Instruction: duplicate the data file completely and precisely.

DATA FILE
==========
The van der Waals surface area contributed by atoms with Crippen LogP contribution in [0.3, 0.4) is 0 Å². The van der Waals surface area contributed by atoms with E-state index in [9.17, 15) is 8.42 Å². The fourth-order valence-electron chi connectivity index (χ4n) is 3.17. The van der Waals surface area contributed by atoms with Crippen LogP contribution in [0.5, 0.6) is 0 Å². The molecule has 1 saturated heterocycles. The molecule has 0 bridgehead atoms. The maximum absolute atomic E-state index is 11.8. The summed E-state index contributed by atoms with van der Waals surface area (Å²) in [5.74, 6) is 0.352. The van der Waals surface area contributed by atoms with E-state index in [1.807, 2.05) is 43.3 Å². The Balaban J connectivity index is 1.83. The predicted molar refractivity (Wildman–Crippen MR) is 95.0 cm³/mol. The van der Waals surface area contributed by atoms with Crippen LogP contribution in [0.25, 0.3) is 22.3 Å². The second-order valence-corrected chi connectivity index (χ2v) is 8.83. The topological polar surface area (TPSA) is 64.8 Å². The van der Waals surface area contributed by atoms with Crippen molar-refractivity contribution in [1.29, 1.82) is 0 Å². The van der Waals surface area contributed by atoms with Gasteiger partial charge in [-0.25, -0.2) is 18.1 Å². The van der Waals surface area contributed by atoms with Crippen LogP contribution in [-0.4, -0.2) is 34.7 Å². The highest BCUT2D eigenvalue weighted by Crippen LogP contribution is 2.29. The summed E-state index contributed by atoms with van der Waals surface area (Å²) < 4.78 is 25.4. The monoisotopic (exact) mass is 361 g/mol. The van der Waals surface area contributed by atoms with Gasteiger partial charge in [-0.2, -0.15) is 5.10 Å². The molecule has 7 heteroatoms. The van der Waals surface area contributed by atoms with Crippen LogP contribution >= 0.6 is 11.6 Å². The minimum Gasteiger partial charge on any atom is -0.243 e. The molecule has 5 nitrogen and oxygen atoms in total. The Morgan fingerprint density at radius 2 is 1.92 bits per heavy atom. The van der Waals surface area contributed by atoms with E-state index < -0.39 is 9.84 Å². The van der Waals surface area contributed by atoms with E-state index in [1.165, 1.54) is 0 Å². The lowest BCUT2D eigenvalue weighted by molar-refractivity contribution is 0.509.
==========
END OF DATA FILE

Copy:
The van der Waals surface area contributed by atoms with Crippen LogP contribution in [0.3, 0.4) is 0 Å². The van der Waals surface area contributed by atoms with E-state index in [9.17, 15) is 8.42 Å². The fourth-order valence-electron chi connectivity index (χ4n) is 3.17. The van der Waals surface area contributed by atoms with Crippen LogP contribution in [0.5, 0.6) is 0 Å². The molecule has 1 saturated heterocycles. The molecule has 0 bridgehead atoms. The maximum absolute atomic E-state index is 11.8. The summed E-state index contributed by atoms with van der Waals surface area (Å²) in [5.74, 6) is 0.352. The van der Waals surface area contributed by atoms with E-state index in [1.807, 2.05) is 43.3 Å². The Balaban J connectivity index is 1.83. The predicted molar refractivity (Wildman–Crippen MR) is 95.0 cm³/mol. The van der Waals surface area contributed by atoms with Crippen LogP contribution in [0.25, 0.3) is 22.3 Å². The second-order valence-corrected chi connectivity index (χ2v) is 8.83. The topological polar surface area (TPSA) is 64.8 Å². The van der Waals surface area contributed by atoms with Crippen molar-refractivity contribution in [1.29, 1.82) is 0 Å². The van der Waals surface area contributed by atoms with Gasteiger partial charge in [-0.25, -0.2) is 18.1 Å². The van der Waals surface area contributed by atoms with Crippen LogP contribution in [-0.4, -0.2) is 34.7 Å². The highest BCUT2D eigenvalue weighted by Crippen LogP contribution is 2.29. The summed E-state index contributed by atoms with van der Waals surface area (Å²) < 4.78 is 25.4. The monoisotopic (exact) mass is 361 g/mol. The van der Waals surface area contributed by atoms with Gasteiger partial charge in [-0.2, -0.15) is 5.10 Å². The molecule has 7 heteroatoms. The van der Waals surface area contributed by atoms with Crippen LogP contribution >= 0.6 is 11.6 Å². The minimum Gasteiger partial charge on any atom is -0.243 e. The molecule has 5 nitrogen and oxygen atoms in total. The Morgan fingerprint density at radius 2 is 1.92 bits per heavy atom. The van der Waals surface area contributed by atoms with E-state index < -0.39 is 9.84 Å². The van der Waals surface area contributed by atoms with E-state index in [1.165, 1.54) is 0 Å². The lowest BCUT2D eigenvalue weighted by molar-refractivity contribution is 0.509.